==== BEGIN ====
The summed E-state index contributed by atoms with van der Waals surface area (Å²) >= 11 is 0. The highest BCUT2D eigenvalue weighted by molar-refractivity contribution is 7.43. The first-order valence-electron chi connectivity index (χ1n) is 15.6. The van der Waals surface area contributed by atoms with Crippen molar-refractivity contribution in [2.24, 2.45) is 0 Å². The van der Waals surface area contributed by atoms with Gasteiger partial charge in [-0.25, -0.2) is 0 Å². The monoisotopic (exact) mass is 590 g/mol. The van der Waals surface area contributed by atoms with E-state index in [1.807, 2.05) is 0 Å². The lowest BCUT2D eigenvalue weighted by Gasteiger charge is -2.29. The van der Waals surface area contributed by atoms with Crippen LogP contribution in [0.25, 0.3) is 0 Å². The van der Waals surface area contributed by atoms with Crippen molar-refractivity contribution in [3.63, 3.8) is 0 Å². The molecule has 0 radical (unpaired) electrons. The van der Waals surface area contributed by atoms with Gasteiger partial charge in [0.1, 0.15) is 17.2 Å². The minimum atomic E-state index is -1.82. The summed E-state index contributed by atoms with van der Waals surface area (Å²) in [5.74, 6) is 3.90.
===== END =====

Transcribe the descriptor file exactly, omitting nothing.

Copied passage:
The summed E-state index contributed by atoms with van der Waals surface area (Å²) >= 11 is 0. The highest BCUT2D eigenvalue weighted by molar-refractivity contribution is 7.43. The first-order valence-electron chi connectivity index (χ1n) is 15.6. The van der Waals surface area contributed by atoms with Crippen molar-refractivity contribution in [2.24, 2.45) is 0 Å². The van der Waals surface area contributed by atoms with Gasteiger partial charge in [-0.25, -0.2) is 0 Å². The monoisotopic (exact) mass is 590 g/mol. The van der Waals surface area contributed by atoms with E-state index in [1.807, 2.05) is 0 Å². The lowest BCUT2D eigenvalue weighted by Gasteiger charge is -2.29. The van der Waals surface area contributed by atoms with Crippen LogP contribution in [0.25, 0.3) is 0 Å². The van der Waals surface area contributed by atoms with Crippen molar-refractivity contribution in [3.63, 3.8) is 0 Å². The molecule has 0 radical (unpaired) electrons. The van der Waals surface area contributed by atoms with Gasteiger partial charge in [0.1, 0.15) is 17.2 Å². The minimum atomic E-state index is -1.82. The summed E-state index contributed by atoms with van der Waals surface area (Å²) in [5.74, 6) is 3.90.